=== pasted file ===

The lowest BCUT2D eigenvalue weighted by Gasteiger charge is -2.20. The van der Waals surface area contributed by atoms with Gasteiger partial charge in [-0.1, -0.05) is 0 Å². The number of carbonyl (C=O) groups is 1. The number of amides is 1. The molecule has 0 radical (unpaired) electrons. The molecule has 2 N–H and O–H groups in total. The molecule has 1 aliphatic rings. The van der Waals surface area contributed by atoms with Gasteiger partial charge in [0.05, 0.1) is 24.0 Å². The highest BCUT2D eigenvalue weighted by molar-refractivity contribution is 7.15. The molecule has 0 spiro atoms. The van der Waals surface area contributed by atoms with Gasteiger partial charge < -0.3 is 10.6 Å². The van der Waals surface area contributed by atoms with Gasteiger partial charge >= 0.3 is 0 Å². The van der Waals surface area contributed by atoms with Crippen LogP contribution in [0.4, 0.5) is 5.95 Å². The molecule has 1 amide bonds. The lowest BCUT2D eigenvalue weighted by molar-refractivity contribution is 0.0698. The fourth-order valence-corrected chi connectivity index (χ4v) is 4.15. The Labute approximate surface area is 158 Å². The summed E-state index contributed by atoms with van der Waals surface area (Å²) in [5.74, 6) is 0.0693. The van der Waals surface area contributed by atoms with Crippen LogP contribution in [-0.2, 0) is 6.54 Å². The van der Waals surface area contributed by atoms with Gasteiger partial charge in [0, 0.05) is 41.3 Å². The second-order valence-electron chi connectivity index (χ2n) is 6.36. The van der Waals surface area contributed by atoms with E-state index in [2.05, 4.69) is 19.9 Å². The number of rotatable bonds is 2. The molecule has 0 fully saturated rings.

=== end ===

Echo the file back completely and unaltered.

The lowest BCUT2D eigenvalue weighted by Gasteiger charge is -2.20. The van der Waals surface area contributed by atoms with Gasteiger partial charge in [-0.1, -0.05) is 0 Å². The number of carbonyl (C=O) groups is 1. The number of amides is 1. The molecule has 0 radical (unpaired) electrons. The molecule has 2 N–H and O–H groups in total. The molecule has 1 aliphatic rings. The van der Waals surface area contributed by atoms with Gasteiger partial charge in [0.05, 0.1) is 24.0 Å². The highest BCUT2D eigenvalue weighted by molar-refractivity contribution is 7.15. The molecule has 0 spiro atoms. The van der Waals surface area contributed by atoms with Gasteiger partial charge < -0.3 is 10.6 Å². The van der Waals surface area contributed by atoms with Gasteiger partial charge >= 0.3 is 0 Å². The van der Waals surface area contributed by atoms with Crippen LogP contribution in [0.4, 0.5) is 5.95 Å². The molecule has 1 amide bonds. The lowest BCUT2D eigenvalue weighted by molar-refractivity contribution is 0.0698. The fourth-order valence-corrected chi connectivity index (χ4v) is 4.15. The Labute approximate surface area is 158 Å². The summed E-state index contributed by atoms with van der Waals surface area (Å²) in [5.74, 6) is 0.0693. The van der Waals surface area contributed by atoms with Crippen LogP contribution in [-0.2, 0) is 6.54 Å². The van der Waals surface area contributed by atoms with Gasteiger partial charge in [0, 0.05) is 41.3 Å². The second-order valence-electron chi connectivity index (χ2n) is 6.36. The van der Waals surface area contributed by atoms with E-state index in [2.05, 4.69) is 19.9 Å². The number of rotatable bonds is 2. The molecule has 0 fully saturated rings.